Commerce Cabinet Crisis III

America’s third Secretary Commerce, Herbert Hoover, is the most distinguished by a longshot:


Hoover was born in 1874 in Iowa and oprhaned at age 9 after which time he lived with a grandfather and two uncles before entering Stanford University in 1891 as part of their first class. After graduation, Hoover worked in the mining industry in Australia, then China (where he and his wife are said to have learned Mandarin), then Australia again, and then as a mining consultant on a global basis. When the First World War broke out, he put his Quaker instincts for humanitarianism to good use and helped organize the orderly evacuation of American citizens from the war-affected countries. Success in that role pushed him to the creation of the Committee for Relief in Belgium which brought food and humanitarian aid to that semi-occupied nation. When the United States entered the war, Woodrow Wilson appointed him head of the American Food Administration and after the war he continued doing humanitarian work in Europe both through the American Relief Administration and the American Friends Service Committee.

In light of his broad popularity and non-political persona, there were efforts made to recruit him as a Democratic candidate for the presidency in 1920. Instead, Hoover revealed that he was a Republican—albeit of the progressive bent and a Theodore Roosevelt supporter in the 1912 presidential three-way—and tried to get support in the California GOP primary. He lost, and down went his short-term presidential ambitions.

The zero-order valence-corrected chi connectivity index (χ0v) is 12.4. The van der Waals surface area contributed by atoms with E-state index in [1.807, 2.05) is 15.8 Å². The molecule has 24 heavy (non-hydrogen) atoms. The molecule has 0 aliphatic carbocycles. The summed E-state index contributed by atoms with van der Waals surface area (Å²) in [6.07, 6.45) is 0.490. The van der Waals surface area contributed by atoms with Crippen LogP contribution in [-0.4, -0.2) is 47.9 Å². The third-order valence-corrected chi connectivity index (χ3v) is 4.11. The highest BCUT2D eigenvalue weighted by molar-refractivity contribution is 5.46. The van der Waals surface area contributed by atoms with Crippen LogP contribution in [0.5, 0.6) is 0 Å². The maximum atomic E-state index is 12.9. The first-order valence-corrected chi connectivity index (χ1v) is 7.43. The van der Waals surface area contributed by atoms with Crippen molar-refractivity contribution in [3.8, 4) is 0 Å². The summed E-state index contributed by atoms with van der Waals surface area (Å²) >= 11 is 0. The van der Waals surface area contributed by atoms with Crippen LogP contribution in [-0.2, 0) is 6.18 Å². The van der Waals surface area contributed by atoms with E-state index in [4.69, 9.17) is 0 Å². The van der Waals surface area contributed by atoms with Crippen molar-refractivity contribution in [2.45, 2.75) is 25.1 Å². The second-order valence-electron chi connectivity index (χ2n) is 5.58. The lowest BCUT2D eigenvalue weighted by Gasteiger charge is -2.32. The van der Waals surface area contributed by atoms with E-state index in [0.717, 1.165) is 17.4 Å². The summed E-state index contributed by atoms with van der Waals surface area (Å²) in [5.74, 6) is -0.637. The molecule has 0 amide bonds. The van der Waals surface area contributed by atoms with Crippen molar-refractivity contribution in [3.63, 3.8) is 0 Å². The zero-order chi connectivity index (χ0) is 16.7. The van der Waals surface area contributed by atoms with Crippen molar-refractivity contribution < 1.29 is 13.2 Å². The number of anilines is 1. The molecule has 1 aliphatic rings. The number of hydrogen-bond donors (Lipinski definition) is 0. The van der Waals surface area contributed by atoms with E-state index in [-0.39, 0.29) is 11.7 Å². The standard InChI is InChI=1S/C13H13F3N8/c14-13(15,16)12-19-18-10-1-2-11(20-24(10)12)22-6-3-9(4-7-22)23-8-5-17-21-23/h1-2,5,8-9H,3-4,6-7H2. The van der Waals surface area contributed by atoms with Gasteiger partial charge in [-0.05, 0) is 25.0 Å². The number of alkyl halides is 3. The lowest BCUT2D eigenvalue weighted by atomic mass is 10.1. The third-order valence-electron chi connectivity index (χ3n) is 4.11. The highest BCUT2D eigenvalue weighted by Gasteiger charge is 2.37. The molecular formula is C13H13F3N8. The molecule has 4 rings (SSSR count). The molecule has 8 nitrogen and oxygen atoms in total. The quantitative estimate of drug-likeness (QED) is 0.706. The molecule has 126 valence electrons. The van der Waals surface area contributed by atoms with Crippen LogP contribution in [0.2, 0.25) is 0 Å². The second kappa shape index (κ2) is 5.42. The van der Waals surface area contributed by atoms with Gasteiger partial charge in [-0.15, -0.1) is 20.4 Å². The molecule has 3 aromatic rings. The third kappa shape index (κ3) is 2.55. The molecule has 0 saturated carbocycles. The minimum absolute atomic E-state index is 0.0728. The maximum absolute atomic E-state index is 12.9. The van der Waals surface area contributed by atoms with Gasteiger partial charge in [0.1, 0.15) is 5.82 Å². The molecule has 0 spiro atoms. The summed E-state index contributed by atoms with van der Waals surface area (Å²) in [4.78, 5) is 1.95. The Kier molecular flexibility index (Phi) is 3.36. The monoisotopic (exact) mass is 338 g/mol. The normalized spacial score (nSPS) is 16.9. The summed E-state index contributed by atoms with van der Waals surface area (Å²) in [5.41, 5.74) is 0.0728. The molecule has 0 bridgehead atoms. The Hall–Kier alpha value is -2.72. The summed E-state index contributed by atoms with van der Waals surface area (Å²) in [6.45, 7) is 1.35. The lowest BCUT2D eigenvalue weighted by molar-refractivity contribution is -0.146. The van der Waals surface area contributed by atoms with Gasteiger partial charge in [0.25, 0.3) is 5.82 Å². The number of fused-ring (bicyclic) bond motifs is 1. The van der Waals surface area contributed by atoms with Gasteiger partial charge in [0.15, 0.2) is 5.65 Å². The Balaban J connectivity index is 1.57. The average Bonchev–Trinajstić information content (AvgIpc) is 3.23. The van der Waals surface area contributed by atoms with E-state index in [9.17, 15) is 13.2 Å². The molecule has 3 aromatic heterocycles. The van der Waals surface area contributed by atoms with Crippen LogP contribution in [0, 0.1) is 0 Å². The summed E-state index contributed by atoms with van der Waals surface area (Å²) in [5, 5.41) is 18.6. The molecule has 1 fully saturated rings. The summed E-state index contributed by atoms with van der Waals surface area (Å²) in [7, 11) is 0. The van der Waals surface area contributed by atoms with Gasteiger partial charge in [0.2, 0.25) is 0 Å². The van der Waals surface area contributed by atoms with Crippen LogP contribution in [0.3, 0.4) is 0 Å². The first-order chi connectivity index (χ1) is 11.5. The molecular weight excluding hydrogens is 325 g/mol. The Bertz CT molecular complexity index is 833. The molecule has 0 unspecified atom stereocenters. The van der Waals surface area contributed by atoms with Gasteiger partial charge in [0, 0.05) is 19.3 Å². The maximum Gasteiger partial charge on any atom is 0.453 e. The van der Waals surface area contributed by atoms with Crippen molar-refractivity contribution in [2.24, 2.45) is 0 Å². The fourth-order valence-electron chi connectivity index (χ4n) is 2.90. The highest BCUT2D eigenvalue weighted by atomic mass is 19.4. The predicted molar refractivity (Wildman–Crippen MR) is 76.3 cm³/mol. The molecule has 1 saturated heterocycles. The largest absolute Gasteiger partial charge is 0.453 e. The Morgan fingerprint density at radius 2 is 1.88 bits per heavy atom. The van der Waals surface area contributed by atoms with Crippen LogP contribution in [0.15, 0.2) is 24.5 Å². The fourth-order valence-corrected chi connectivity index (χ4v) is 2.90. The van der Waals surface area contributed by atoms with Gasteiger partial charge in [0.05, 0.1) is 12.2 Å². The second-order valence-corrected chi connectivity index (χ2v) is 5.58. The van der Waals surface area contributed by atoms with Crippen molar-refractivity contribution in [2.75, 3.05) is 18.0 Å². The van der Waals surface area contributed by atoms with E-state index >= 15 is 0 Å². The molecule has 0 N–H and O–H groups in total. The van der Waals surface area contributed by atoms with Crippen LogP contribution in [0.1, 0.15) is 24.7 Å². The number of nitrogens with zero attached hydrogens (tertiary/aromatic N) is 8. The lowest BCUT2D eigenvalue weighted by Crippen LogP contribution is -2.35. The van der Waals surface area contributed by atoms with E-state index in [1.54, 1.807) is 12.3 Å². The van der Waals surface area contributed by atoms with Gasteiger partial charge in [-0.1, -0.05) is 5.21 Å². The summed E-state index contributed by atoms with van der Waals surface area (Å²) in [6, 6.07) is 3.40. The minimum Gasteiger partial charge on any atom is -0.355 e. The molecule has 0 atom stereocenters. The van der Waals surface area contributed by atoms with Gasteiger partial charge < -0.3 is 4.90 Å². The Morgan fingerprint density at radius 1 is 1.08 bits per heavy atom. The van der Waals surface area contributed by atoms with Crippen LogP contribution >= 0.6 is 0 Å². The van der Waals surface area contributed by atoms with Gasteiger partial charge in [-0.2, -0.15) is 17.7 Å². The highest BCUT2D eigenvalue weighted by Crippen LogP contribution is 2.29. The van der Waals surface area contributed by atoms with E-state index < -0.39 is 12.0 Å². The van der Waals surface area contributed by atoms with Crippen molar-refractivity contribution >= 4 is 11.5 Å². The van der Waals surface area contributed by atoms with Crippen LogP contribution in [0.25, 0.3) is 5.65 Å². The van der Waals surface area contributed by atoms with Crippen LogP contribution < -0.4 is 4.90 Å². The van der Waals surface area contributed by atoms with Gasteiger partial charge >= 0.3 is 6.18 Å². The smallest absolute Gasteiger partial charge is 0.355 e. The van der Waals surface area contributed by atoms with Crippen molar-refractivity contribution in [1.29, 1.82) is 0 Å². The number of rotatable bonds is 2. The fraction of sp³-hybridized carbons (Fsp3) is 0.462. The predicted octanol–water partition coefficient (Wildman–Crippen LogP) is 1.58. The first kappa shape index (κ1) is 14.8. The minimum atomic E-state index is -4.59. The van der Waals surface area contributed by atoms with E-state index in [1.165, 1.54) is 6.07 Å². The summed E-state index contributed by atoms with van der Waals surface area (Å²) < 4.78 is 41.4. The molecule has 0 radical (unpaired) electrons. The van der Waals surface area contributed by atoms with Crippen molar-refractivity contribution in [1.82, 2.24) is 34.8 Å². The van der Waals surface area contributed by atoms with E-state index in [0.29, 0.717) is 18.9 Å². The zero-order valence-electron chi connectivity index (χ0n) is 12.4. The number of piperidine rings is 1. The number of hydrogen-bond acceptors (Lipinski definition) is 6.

Nevertheless, when Warren Harding became president he offered Hoover either the Commerce Department or the Secretary of the Interior job. Hoover took Commerce, believing he could turn the thus-far-undistinguished cabinet post into a kind of national economic policymaking hub. It’s a matter of some dispute how much policy impact he wound up having at the end of the day, but as Secretary he energetically promoted public-private partnerships, tried to help spread the gospel of business efficiency, and was an early promoter of the car-centric brand of urbanism that would come to define the country after the war. This, combined with his earlier humanitarian work, was good enough to leave him as a kind of national symbol of prosperity, can-do spirit, and the idea that a business orientation wasn’t antithetical to the general welfare. He resigned his post as Harding’s term [UPDATE: Should be Coolidge’s term, Harding was dead] was nearing its end, captured the GOP nomination, and badly beat Al Smith in the 1928 general election.